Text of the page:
We are covering the ground breaking and will update this story as more information becomes available.

Cresco Labs Ohio LLC and several village leaders and residents gathered for the groundbreaking on a cold Thursday morning in the cornfield next to Antioch University.

“This is a long time in the making, actually getting this property developed, but more importantly the group that’s going to be developing here is Cresco Labs out of Illinois,” Village Council President Karen Wintrow told the crowd. “

They’ve been great partners so far in working with us … It’s going to be a great economic development opportunity. Jobs for the community, a lot of recognition. We just couldn’t be happier.”

Wintrow said the facility is expected to initially provide about 25 jobs for local residents, and that number could double as Cresco plans to seek approval for a medical marijuana processing facility at the same site.

“Yellow Springs was founded on wellness,” Wintrow said. “People came to the yellow spring in Glen Helen for the healing waters so the idea of a wellness company, a health company, being here is a perfect fit. This facility is going to be sitting adjacent to farm fields in an area that we have really identified that we want to remain agriculture.”

There are more than 20 acres still to be developed at the site. Cresco has agreed to pay for the infrastructure to the site, which includes building roads, installing water, sewer and electric service, said Village Manager Patti Bates.

In June, village officials visited Cresco’s facilities in Illinois. Bates said seeing how Cresco operates allayed any concerns they had regarding the security of the facility to be built off East Enon Road.

“It’s an amazing building they have and the way that they run the different agents of the plant in different sections of the building, it’s pretty impressive,” Bates said.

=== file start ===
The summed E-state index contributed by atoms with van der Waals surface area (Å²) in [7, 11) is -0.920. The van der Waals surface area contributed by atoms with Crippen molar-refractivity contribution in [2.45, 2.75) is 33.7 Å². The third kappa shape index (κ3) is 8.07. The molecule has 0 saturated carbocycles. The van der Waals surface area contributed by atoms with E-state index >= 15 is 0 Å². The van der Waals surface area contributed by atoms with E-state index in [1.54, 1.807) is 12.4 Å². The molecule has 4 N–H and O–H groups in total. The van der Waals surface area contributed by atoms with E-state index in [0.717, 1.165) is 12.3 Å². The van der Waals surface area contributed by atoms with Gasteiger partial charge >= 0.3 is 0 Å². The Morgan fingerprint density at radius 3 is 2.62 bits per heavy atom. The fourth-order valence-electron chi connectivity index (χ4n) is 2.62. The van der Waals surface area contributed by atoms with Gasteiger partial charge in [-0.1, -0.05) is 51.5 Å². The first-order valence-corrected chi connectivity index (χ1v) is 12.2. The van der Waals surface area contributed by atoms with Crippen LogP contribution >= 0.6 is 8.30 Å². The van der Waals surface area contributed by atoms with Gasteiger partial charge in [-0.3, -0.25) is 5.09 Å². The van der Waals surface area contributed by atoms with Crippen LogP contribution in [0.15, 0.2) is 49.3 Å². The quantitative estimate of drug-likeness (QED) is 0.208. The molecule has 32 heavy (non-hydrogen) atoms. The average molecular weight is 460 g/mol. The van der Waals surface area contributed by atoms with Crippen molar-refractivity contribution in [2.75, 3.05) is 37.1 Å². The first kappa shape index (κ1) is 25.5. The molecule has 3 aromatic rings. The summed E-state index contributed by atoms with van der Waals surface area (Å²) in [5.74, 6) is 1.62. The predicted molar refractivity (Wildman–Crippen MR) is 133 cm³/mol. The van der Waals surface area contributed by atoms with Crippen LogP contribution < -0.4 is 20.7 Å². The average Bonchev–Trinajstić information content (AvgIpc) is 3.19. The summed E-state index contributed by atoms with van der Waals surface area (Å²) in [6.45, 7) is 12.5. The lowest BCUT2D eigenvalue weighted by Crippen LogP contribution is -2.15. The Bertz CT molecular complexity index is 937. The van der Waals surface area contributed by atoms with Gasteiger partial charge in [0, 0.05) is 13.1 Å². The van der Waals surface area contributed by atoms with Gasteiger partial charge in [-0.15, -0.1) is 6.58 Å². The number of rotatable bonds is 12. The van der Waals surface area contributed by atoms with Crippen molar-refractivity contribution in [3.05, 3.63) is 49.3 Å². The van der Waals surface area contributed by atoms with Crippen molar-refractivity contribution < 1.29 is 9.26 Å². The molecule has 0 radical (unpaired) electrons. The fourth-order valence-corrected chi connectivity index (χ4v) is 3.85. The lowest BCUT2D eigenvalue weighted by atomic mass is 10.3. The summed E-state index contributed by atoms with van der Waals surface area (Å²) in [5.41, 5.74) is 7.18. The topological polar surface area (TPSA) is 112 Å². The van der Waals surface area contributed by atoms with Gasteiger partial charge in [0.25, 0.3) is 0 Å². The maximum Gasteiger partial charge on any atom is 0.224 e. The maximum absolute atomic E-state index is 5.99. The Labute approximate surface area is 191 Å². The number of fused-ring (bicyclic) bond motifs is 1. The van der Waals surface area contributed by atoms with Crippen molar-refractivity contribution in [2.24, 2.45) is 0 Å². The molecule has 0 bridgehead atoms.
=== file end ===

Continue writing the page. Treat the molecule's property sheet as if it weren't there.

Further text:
Charles Bachtell, CEO of Cresco Labs, told the crowd it’s “a big day” for the patients of Ohio, for Yellow Springs and for Cresco Labs.

“The Ohio medical marijuana program is arguably one of the most balanced and best-structured programs that this industry has seen,” Bachtell said. “They did a phenomenal job in taking a look at existing markets around the country that do true medical marijuana programs really well. They took some of the best parts from each of them and they tweaked some of the parts that may have neededa little redoing.”

Not being from Ohio, Bechtell said Cresco officials were not aware of the history of Yellow Springs and its reputation as being a progressive community.

“At the end of the day this program exists for one purpose — To bring a new type of medicine to patients in the state of Ohio,” he said.

Those who were the driving force behind the failed 2015 marijuana legalization issue in Ohio are now backing a plan to put an issue on the November ballot that, if approved by the voters, would make marijuana legal for recreational use.

Bachtell said it’s not clear how his business could be impacted if Ohio voters approve a ballot issue in November that would make marijuana legal for recreational use in the state.

“Honestly we haven’t given it much thought,” he said. “We are a medical cannabis operator and currently we operate only in medical programs. We’ve evaluated Ohio for about a year as a medical program so that’s what we’re focused on right now.”

Michael Ferguson, a military veteran and lifelong Yellow Springs resident, said he is trying to educate fellow veterans about the process of getting access to medical marijuana.

Ferguson said veterans can get a prescription for it through a doctor outside of the VA healthcare system. Ferguson said he’s in favor of making marijuana legal for recreational use, in-part because it would eliminate the problem of drug testing while in a chronic pain program.

“If a veteran takes cannabis for pain and gets drug-tested, then they can take away all his medications,” Ferguson said.